6. Spice Plantations
Eco-tourists can pedal Goa’s quiet side roads to the hillier east to arrive at family-run, organic spice plantations, some of which offer hot meals and rustic overnight lodge accommodation. Tanshikar Spice farm in Netravali offers modest, cheap and cheerful Indian-style cottages where nature’s sounds will soothe you to sleep and you’ll wake up to the scent of vanilla from the working spice farm nestled in a rainforest. Sahakari Spice farm in Ponda, doesn’t have accommodation but offers a guided tour of its agro-processing facilities for cashewnut and vanilla, and is a great lunch stopover for simple fare served on banana leaves. Similarly, Tropical Spice Plantation is another great location in Ponda which offers tours and serves lunch.
7. Wilderness Sanctuaries
For the most adventurous cyclists, a cycle route on sideroads through cooling forests and past emerald green rice fields to one of several wilderness parks on the eastern edge of Goa is just the thing. Bhagwan Mahaveer Sanctuary, with its milky white Dudhsagar Falls, is an obvious choice. But, Mhadei Wildlife Sanctuary to the north and Netravali Wildlife Sanctuary to the south are equally wonderful, less-known destinations. Bondla Wildlife Sanctuary has group accommodations, as well as a zoo with snakes, cats, and animals native to Goa. Fall asleep to the sounds of a tiger’s roar!
Take a cycle tour
If you’re wary about cycling on your own, there are a few cycle tour companies that have already mapped out routes and camps. So, you don’t have to worry about sorting out food and lodging logistics yourself. The Youth Hostels Association of India – Goa offers an 8-day long Goa cycling expedition for experienced cyclists that moves across Goan beaches, forests and historical sites of interest. The group covers an average 45 kilometres per day, starting in Panjim and biking through the small and quiet villages of Sanguem, visiting the Dudhsagar waterfalls and spending a night in the woods at Bondla Wildlife Sanctuary. The trail makes it way to the banks of the Mandovi river including a visit to the UNESCO World heritage site of Old Goa. You’ll find more information on their blog http://yhaigoa.blogspot.in/p/goa-biking-expedition.html. Goa Nature Trails also has organised cycling tours on mountain bikes, starting at Nerul and going parallel to the coastal beach belt of Candolim and Sinquerim. The tour cuts through little hamlets where you can revel in the beauty of the Goan countryside. Visit http://www.goanaturetrails.com for further information. You can also check out Cycling Goa on Facebook, a group of members dedicated to spending time on their bikes.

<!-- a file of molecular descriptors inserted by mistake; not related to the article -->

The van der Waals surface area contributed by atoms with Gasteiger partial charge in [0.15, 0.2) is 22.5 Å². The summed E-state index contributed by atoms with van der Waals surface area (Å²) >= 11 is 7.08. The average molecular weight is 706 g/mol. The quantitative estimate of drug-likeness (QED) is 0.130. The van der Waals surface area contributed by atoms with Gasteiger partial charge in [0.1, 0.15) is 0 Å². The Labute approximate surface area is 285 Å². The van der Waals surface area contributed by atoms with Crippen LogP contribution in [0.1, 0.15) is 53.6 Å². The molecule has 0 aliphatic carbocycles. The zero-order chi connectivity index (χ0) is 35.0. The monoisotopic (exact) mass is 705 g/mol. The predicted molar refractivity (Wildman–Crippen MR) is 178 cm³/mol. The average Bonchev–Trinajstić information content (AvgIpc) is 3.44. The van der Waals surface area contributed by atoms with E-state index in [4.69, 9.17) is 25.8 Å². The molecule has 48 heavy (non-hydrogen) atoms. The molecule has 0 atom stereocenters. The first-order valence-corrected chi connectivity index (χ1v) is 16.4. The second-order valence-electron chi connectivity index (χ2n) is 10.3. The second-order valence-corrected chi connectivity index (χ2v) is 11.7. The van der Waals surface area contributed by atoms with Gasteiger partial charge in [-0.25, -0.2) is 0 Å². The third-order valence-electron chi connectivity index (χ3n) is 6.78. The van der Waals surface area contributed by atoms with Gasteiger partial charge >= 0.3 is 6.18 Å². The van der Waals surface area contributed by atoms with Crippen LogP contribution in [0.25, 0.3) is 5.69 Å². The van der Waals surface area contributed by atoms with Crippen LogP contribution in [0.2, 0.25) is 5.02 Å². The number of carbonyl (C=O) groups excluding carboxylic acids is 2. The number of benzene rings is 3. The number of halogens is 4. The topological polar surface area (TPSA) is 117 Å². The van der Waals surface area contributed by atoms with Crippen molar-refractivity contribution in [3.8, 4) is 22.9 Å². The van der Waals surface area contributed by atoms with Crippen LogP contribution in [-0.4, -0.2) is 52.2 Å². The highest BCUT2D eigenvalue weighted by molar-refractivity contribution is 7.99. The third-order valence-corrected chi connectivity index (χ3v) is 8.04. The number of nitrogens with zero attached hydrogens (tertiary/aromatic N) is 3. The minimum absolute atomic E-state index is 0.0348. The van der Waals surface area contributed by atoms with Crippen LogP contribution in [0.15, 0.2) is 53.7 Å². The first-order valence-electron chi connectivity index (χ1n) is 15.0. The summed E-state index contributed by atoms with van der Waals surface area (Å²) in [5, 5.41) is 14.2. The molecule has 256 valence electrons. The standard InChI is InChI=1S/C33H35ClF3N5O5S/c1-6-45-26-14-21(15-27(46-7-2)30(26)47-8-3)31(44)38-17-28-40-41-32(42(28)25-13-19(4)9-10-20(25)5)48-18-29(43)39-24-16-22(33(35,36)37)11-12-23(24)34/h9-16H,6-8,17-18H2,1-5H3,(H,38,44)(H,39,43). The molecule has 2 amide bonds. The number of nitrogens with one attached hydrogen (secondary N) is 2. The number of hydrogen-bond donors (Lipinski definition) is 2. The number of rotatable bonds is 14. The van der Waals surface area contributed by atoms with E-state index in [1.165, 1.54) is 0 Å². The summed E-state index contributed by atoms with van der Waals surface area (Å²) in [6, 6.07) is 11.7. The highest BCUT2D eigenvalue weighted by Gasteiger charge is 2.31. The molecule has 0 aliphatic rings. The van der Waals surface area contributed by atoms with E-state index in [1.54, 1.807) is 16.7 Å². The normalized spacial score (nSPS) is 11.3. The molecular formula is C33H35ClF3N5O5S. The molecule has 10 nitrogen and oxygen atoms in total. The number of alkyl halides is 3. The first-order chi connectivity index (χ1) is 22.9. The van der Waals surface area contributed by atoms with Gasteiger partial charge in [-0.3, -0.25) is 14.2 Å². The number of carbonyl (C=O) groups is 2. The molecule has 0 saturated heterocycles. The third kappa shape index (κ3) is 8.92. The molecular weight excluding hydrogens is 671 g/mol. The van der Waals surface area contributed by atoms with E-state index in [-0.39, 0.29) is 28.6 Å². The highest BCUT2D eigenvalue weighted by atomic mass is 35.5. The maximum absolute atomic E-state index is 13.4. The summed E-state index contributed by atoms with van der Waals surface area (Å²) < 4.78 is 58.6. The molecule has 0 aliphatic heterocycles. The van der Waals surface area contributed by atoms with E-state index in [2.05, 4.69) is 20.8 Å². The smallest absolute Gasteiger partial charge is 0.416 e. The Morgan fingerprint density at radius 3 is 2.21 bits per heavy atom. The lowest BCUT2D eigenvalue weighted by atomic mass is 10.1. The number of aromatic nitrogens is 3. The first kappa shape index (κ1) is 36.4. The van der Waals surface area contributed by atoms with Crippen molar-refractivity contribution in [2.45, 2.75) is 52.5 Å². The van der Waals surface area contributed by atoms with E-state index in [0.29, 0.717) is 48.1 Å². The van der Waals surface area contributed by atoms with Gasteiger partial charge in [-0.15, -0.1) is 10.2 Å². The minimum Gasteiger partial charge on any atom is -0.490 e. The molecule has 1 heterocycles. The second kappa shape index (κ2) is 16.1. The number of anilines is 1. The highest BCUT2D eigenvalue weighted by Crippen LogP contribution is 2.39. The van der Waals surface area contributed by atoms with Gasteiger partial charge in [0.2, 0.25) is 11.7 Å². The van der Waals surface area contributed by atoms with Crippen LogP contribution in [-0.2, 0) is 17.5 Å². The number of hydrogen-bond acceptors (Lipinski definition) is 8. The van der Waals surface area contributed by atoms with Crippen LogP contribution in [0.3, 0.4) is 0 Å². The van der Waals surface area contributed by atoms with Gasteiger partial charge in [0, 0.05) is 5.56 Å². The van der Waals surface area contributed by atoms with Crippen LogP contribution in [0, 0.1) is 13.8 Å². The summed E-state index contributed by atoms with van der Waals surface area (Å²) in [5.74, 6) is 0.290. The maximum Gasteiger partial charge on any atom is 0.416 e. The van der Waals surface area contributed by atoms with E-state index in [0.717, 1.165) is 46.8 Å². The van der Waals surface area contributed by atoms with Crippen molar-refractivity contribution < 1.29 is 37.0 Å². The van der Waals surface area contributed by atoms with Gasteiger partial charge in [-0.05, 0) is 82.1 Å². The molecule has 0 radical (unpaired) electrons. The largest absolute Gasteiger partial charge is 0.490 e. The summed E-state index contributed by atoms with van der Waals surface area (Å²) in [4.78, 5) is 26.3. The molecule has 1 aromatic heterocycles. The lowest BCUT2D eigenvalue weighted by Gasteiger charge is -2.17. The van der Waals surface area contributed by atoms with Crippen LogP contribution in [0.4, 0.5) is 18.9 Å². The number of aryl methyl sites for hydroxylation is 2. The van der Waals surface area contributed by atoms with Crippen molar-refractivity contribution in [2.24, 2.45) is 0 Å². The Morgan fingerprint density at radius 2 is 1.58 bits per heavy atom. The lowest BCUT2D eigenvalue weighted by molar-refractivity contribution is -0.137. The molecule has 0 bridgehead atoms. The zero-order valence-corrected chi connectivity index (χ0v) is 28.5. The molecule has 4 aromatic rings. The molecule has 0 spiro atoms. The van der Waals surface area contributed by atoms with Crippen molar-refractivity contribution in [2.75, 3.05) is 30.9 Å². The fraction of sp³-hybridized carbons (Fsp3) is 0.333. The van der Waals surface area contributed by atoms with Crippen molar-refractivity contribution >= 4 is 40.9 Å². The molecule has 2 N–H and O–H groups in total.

You can easily rent cycles from various shops in the popular beach areas. Just ask local residents. Some guest houses also have cycles for hire. The cost can be anywhere between INR 40 and INR 100 per day. It’s not difficult to find bicycle mechanics in the smaller towns or larger villages and once you get away from the city and the main roads, the roads are quite empty especially in rural areas. If you’re looking for a higher performance bike and are serious about your cycling, then you can buy a cycle from any of the main cities like Panjim, Margao, Vasco or Mapusa. Prices start from INR 15000 for a good bicycle. Remember to carry a cycling helmet, water, a spare tube, cycle tool, cycle pump and sun protection with you.